Dr. Mike Patrick: It's remarkable, really, that you can take the body systems in a human and then kind of have a machine learn what the results of all the interactions would be. So then, if you put a particular drug or medicine into that system, maybe you can predict a little better what's going to happen before you even use animal models. 
Dr. Tyler Gorham: Yeah, absolutely. And I think part of the machine learning side of it is we're really just learning patterns, right? So, similar to your training and your years of experience, you've seen what happens when a patient that looks like X or Y or Z takes this drug, what kind of side effects might they have? Will their blood pressure respond to this, for example? 
Machine learning in this case might just be looking at those patterns of past patients that look like the patient that's in front of you and then seeing what drugs have been tried for their disease or disorder or condition, and then predicting if this drug is likely to be effective based on kind of its past experience. 
Dr. Mike Patrick: Very interesting and really opens up a whole new way of doing research or at least making it a little bit safer by the time that the drug gets to humans. 
Dr. Tyler Gorham: Certainly, certainly. 
Dr. Mike Patrick: And then, Laura, I want to bring you in as a physician. How can AI and machine learning be used in medical training? I had mentioned simulation, but that really can be a useful thing, especially for new physicians that are just learning the trade. 
Dr. Laura Rust: Yeah, I think it's a great question and kind of where do we start to introduce that topic? I think it needs to be kind of bumped up earlier and earlier. 
I read an article recently where in the Journal of Medical Informatics that shared that there was AI model that was used to help screen medical school applicants for admissions. So, it does strengthen the argument that if it's being used before you even step foot in the door of a medical school, that you should probably learn to integrate it within the curriculum.
I think medical education has greatly evolved since I went nearly 15 years ago. And historically, it's been segmented into two years of traditional classroom-based education, followed by two years working clinically at the bedside. But from my research, it seems that we haven't really integrated healthcare related machine learning topics or clinical informatics concepts in our standard curriculum.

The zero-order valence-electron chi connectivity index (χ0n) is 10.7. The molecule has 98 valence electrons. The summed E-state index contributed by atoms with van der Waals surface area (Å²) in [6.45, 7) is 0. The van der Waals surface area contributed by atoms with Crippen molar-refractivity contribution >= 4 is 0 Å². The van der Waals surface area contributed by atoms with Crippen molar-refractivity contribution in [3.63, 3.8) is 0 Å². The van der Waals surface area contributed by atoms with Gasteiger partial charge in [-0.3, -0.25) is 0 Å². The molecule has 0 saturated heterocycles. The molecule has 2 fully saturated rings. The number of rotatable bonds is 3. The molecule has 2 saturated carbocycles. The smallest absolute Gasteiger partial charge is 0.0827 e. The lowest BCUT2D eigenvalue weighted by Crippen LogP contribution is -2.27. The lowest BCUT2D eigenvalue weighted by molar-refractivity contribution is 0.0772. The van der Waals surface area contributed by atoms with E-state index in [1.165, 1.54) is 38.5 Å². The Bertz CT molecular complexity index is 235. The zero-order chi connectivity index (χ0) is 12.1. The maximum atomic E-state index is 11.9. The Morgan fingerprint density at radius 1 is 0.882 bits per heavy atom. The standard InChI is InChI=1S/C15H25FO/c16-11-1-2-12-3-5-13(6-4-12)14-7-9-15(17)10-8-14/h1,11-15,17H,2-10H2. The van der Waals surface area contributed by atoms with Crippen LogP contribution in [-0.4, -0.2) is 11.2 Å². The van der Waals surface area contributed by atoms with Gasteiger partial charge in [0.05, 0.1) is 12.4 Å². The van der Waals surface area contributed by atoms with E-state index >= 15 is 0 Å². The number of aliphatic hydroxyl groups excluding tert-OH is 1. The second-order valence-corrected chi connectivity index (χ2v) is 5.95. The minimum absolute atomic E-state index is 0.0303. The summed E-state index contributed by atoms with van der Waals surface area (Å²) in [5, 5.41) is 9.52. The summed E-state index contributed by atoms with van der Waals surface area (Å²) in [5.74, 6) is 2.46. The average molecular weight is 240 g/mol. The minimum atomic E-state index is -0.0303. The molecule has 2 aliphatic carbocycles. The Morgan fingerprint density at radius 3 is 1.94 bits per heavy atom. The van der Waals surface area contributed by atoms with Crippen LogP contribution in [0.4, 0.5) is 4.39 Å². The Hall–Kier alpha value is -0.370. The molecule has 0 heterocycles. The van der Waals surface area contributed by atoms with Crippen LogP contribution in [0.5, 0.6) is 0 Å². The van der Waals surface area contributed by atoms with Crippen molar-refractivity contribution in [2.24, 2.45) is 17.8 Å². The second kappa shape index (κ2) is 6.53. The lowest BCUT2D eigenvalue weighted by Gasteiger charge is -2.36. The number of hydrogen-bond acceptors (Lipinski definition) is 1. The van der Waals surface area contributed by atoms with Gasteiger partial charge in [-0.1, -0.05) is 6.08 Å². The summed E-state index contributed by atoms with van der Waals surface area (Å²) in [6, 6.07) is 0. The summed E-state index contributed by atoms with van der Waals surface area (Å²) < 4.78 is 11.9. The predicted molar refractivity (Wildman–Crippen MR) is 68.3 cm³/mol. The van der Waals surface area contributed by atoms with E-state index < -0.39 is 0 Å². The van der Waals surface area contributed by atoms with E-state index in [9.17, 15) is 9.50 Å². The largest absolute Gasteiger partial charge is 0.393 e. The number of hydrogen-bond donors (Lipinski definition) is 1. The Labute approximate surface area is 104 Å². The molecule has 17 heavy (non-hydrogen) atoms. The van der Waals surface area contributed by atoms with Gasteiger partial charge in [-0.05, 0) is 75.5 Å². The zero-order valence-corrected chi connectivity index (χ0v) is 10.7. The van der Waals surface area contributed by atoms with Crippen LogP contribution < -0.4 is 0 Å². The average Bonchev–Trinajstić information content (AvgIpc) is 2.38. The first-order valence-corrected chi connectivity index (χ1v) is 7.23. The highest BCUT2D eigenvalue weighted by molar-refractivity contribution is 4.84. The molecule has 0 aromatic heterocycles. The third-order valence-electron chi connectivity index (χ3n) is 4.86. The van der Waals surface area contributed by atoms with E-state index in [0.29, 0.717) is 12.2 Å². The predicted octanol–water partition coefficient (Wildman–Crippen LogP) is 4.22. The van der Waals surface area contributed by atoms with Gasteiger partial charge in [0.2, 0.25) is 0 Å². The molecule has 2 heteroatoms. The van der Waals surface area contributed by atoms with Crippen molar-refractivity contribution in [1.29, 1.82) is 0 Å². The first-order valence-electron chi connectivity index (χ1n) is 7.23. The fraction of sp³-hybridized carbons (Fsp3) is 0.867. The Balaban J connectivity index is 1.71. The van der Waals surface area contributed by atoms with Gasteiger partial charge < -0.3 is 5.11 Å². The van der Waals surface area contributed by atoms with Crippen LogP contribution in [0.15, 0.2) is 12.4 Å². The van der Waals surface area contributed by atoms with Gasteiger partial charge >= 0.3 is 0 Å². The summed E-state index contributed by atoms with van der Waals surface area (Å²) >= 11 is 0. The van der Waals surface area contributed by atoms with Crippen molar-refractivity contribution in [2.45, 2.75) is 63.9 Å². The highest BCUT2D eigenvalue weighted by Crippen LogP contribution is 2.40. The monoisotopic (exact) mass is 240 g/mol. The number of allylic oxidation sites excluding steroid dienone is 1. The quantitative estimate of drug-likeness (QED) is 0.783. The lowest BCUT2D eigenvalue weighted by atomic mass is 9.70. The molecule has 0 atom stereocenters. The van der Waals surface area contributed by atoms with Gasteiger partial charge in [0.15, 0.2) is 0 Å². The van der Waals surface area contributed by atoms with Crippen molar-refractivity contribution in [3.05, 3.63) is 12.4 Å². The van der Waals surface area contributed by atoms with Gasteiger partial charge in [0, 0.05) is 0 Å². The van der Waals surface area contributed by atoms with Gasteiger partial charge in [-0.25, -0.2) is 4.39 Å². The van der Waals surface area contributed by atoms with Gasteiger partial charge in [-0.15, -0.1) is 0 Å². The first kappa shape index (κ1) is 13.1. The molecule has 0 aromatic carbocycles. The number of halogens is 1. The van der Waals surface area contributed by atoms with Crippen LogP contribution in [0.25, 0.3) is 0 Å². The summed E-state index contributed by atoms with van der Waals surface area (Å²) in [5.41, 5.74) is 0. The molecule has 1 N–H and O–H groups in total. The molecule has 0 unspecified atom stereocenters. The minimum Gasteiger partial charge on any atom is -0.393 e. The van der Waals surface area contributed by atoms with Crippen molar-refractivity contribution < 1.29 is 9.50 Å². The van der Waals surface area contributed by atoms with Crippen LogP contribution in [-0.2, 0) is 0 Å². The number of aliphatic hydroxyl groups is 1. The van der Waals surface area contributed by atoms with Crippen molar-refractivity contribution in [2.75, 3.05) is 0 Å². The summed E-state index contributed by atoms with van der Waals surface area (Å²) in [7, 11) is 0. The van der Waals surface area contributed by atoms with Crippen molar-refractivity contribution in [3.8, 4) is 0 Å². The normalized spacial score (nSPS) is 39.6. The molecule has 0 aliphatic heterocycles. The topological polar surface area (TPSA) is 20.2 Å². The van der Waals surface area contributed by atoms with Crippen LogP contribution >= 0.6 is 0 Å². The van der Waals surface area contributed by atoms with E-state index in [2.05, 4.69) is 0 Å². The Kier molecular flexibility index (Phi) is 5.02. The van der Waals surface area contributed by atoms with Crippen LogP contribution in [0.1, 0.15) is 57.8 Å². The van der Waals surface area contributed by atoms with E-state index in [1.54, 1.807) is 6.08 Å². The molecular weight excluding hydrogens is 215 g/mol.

I think they get exposed to it on their clinical rotations, but I still find that many residents and attending physicians are surprised of the even existence of the field of clinical informatics. And it is something that they use every single day. 
So, I think that there's a lot of room for growth in how we learn to teach these tools and how to use them responsibly. Not that every physician needs to master the concepts of machine learning and become a data scientist, but just having that understanding where they know how it applies to their particular patient, like Tyler mentioned before, and its limitations. So, we don't expect everyone to be quite as nerdy as Tyler and myself.
Dr. Mike Patrick: I think that limitations is a really important thing, isn't it? Because it would be easy to say, oh, this is machine learning. It must be absolutely, positively correct. But it really still takes that human mind to look at the context of all the data points that the machine may not even be considering, like family history, for example. So just knowing that those limitations exist, I think can certainly be helpful and make the practice of medicine a little safer. 
Dr. Laura Rust: Agreed. Yeah, I think it's good to have that healthy skepticism and to recognize that the computer and the machine is only as good as the information that gets input. And there are several factors that play into medicine when you're interviewing a patient and kind of those intangible emotion reading and exam findings that the computer won't be able to pick up on. So, it really is just a piece of the puzzle.